Your compression spring’s force is defined by its spring rate, also known as spring constant. This specification is expressed in load per distance traveled (lb/in or N/mm) which means that your compression spring’s distance traveled will depend on the load you apply and vice versa. The amount of load at a specific distance traveled are your spring’s working loads. Knowing these values will help you determine the spring rate you’re required to have in order for your spring to function as planned. The formula we’ve used on our calculator to calculate compression spring rate is the one provided to the right. As you can see, the spring’s physical dimensions and material type have a lot to do with how strong your spring will be.
Knowing your load and travel doesn’t necessarily mean you’re gonna be able to achieve it, though. Springs have an elastic limit which only allows you to travel a certain distance thus limiting your load as well. There are two different values for travel and load limitations. There is True Maximum Travel and Maximum Travel Considering Solid Height as well as there is True Maximum Load and True Maximum Load Considering Solid Height. These are both related to each other since the distance your spring travels is proportional to its load. True Maximum Travel is a possible amount of travel. This means that you’re able to get that much travel if you were to make your compression spring’s free length longer. The Maximum Travel Considering Solid Height, on the other hand, is the amount of travel you’re gonna get out of the spring design you have now. If the True Max Travel is higher than the Maximum Travel Considering Solid Height, you’ll be able to extend the free length and your compression spring will also be able to travel down to solid height. If they are the same, it means your spring has reached its limit and its free length cannot be extended because you’re already getting all of the travel the spring can achieve with its current dimensions. That would be your compression spring’s maximum compression. The same goes for the True Maximum Load and Maximum Load Considering Solid Height. The formulas to calculate your required rate and working loads are provided below.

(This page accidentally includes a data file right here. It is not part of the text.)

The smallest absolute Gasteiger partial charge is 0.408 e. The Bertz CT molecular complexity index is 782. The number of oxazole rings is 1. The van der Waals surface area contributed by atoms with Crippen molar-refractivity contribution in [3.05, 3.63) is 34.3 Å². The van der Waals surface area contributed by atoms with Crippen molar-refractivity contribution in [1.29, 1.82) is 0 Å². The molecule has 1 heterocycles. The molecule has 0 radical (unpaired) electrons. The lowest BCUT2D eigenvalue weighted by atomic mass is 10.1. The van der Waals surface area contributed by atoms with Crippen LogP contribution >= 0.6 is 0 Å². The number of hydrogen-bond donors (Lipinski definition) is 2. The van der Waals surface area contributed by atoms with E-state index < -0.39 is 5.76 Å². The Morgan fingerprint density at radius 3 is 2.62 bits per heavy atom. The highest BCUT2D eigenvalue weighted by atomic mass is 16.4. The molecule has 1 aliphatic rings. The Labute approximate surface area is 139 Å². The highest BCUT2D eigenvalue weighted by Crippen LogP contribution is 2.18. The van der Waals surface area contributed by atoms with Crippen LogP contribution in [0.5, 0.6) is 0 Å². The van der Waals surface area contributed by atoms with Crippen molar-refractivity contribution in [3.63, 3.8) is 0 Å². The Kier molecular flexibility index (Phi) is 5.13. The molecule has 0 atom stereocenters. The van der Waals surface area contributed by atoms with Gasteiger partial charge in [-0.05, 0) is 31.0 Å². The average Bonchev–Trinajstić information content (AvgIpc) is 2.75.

Compression Spring Formula Guides
To calculate the amount of rate on a compression spring design based on physical dimensions including material type use the formula provided below:
k = Gd^4 / 8D^3N
Explanation of Symbols:
- d = Wire Diameter
- D = Mean Diameter
- N = Active Coils
- G = Shear Modulus of Material
- K = Spring Constant
G-Value for Common Spring Materials
- Music Wire = 11.5 x 10^6
- Stainless Steel = 11.2 x 10^6
- Phosphor Bronze = 5.9 x 10^6
- Monel = 9.6 x 10^6
- Inconel = 11.5 x 10^6
- Copper = 6.5 x 10^6
- Beryllium Copper = 6.9 x 10^6
Calculate spring rate
To calculate your compression spring’s rate (k) you must divide your spring’s load (L) by the distance traveled (T).
Rate = Load ÷ Travel
k = L ÷ T
Calculate working loads
To calculate your compression spring’s load (L) at a certain distance traveled you must multiply the spring rate (k) by that distance traveled (T).
Load = Rate x Travel
L = kT
Calculate distance traveled
To calculate the distance traveled (T) under a certain load, you must divide the compression spring’s load (L) by the spring rate (k).
Travel = Load ÷ Rate
T = L ÷ k